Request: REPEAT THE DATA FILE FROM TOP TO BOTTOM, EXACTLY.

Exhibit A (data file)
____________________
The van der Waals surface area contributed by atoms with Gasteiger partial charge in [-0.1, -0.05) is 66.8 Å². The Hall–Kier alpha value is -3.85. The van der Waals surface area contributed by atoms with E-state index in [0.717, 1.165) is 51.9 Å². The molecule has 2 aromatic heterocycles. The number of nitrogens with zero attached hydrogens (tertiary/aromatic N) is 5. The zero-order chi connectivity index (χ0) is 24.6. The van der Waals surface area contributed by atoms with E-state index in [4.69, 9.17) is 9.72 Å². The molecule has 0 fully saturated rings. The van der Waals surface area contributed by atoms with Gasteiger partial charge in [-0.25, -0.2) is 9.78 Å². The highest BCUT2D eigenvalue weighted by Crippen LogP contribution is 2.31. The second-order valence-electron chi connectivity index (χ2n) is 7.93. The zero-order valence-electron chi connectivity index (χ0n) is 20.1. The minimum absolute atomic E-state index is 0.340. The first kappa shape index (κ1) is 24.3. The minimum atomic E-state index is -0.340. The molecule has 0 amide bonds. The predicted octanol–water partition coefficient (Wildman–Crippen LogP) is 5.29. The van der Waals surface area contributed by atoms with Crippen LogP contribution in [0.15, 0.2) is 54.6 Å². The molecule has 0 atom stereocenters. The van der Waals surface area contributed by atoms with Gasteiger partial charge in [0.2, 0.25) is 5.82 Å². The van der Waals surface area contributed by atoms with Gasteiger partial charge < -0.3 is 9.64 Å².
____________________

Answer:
The van der Waals surface area contributed by atoms with Gasteiger partial charge in [-0.1, -0.05) is 66.8 Å². The Hall–Kier alpha value is -3.85. The van der Waals surface area contributed by atoms with E-state index in [0.717, 1.165) is 51.9 Å². The molecule has 2 aromatic heterocycles. The number of nitrogens with zero attached hydrogens (tertiary/aromatic N) is 5. The zero-order chi connectivity index (χ0) is 24.6. The van der Waals surface area contributed by atoms with E-state index in [4.69, 9.17) is 9.72 Å². The molecule has 0 fully saturated rings. The van der Waals surface area contributed by atoms with Gasteiger partial charge in [-0.25, -0.2) is 9.78 Å². The highest BCUT2D eigenvalue weighted by Crippen LogP contribution is 2.31. The second-order valence-electron chi connectivity index (χ2n) is 7.93. The zero-order valence-electron chi connectivity index (χ0n) is 20.1. The minimum absolute atomic E-state index is 0.340. The first kappa shape index (κ1) is 24.3. The minimum atomic E-state index is -0.340. The molecule has 0 amide bonds. The predicted octanol–water partition coefficient (Wildman–Crippen LogP) is 5.29. The van der Waals surface area contributed by atoms with Crippen LogP contribution in [0.15, 0.2) is 54.6 Å². The molecule has 0 atom stereocenters. The van der Waals surface area contributed by atoms with Gasteiger partial charge in [0.2, 0.25) is 5.82 Å². The van der Waals surface area contributed by atoms with Gasteiger partial charge < -0.3 is 9.64 Å².